YOU MIGHT not recall that when you signed up for Facebook ten years ago that you elected to be emotionally manipulated at Mark Zuckerberg’s discretion. Of course you don’t Zuckers; no one reads those annoying disclaimers.
Well apparently that’s somewhere in the fine print under “market research,” because in 2012 Facebook did just that. The experiment was to see if people’s emotional states could be altered based on what they were seeing in their news feed. The targeted 700,000 people got a skewed version of their usual Facebook experience. Some people were fed more negative posts, and others were privy to more positive status updates. The researchers then watched to see if those people who were exposed to more negative started posting more negative status updates and shares. Turns out they did.
If you were a part of the study Sheryl Sandberg is very sorry for tricking you and bumming you out, but there is an important take away from the findings: It’s entirely appropriate to silence anyone who’s annoying in your news feed! No guilt necessary, it’s for your own mental health.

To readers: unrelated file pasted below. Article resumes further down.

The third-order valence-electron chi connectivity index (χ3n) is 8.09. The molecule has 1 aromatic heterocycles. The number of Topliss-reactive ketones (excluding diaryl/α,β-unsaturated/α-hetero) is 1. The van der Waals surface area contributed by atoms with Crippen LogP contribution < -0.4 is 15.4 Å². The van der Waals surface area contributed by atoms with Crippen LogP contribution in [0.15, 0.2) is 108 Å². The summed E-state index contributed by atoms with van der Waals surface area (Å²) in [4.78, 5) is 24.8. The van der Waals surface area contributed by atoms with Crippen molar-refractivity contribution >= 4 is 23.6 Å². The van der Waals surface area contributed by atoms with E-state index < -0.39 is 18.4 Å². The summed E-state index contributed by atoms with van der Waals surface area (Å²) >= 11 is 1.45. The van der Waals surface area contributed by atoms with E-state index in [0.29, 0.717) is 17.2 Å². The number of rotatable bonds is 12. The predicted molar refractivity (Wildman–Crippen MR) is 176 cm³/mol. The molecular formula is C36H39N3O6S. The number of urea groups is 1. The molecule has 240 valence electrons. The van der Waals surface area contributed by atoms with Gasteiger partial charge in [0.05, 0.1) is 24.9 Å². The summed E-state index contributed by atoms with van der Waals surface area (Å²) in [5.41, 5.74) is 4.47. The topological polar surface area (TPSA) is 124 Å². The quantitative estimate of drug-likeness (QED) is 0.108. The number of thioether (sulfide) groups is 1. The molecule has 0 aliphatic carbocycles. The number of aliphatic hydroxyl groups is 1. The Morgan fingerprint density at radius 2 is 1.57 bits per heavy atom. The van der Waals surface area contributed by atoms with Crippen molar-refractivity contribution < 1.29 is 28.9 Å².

There is the issue that no one willingly signed up for this, because no one reads
the fine print.
The lead researcher Adam Kramer did however express second thoughts about the project, saying: “In hindsight, the research benefits of the paper may not have justified all of this anxiety.”
Supposedly the experiment was not simply to see if people’s emotions could be swayed by what they were seeing, but to confirm or deny the notion that people get bummed out when they see other people doing more fun stuff than them.
Facebook just wanted to learn about FOMO guys. And while FOMO might be real (I’ve felt it) it didn’t appear that people post negatively because of it. (Which sort of makes sense, if you feel left out you probably don’t want people to know that you do. Right?)
It seems like the Facebook community might have been more chill upon hearing of this experiment if it actually answered some big life questions, or at least was something fun like “how many times the average person stalks their exes page” or something.
But confirming that our moods can be swayed by other people’s moods seems pretty obvious.